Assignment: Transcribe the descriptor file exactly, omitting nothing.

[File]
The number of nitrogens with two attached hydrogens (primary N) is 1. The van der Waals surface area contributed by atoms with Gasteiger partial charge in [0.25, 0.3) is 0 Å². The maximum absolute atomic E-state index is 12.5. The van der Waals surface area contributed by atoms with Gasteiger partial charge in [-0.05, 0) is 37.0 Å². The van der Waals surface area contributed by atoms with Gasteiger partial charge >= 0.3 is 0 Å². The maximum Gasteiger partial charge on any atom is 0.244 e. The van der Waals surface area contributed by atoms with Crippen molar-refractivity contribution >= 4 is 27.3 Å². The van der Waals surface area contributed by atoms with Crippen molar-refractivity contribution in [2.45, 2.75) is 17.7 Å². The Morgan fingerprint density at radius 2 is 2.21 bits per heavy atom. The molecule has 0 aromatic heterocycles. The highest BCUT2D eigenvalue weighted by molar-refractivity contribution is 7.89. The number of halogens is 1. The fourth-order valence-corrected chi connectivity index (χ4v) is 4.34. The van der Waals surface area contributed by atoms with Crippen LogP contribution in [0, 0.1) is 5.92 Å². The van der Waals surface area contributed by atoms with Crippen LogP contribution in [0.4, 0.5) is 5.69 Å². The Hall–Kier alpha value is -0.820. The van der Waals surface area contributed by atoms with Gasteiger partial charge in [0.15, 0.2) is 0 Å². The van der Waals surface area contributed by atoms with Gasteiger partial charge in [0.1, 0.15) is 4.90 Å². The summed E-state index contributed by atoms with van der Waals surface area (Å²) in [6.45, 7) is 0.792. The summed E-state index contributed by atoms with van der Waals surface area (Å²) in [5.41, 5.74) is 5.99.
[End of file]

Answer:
The number of nitrogens with two attached hydrogens (primary N) is 1. The van der Waals surface area contributed by atoms with Gasteiger partial charge in [0.25, 0.3) is 0 Å². The maximum absolute atomic E-state index is 12.5. The van der Waals surface area contributed by atoms with Gasteiger partial charge in [-0.05, 0) is 37.0 Å². The van der Waals surface area contributed by atoms with Gasteiger partial charge >= 0.3 is 0 Å². The maximum Gasteiger partial charge on any atom is 0.244 e. The van der Waals surface area contributed by atoms with Crippen molar-refractivity contribution >= 4 is 27.3 Å². The van der Waals surface area contributed by atoms with Crippen molar-refractivity contribution in [2.45, 2.75) is 17.7 Å². The Morgan fingerprint density at radius 2 is 2.21 bits per heavy atom. The molecule has 0 aromatic heterocycles. The highest BCUT2D eigenvalue weighted by molar-refractivity contribution is 7.89. The number of halogens is 1. The fourth-order valence-corrected chi connectivity index (χ4v) is 4.34. The van der Waals surface area contributed by atoms with Crippen LogP contribution in [0, 0.1) is 5.92 Å². The van der Waals surface area contributed by atoms with Crippen LogP contribution in [0.4, 0.5) is 5.69 Å². The Hall–Kier alpha value is -0.820. The van der Waals surface area contributed by atoms with Gasteiger partial charge in [0.15, 0.2) is 0 Å². The van der Waals surface area contributed by atoms with Gasteiger partial charge in [0.1, 0.15) is 4.90 Å². The summed E-state index contributed by atoms with van der Waals surface area (Å²) in [6.45, 7) is 0.792. The summed E-state index contributed by atoms with van der Waals surface area (Å²) in [5.41, 5.74) is 5.99.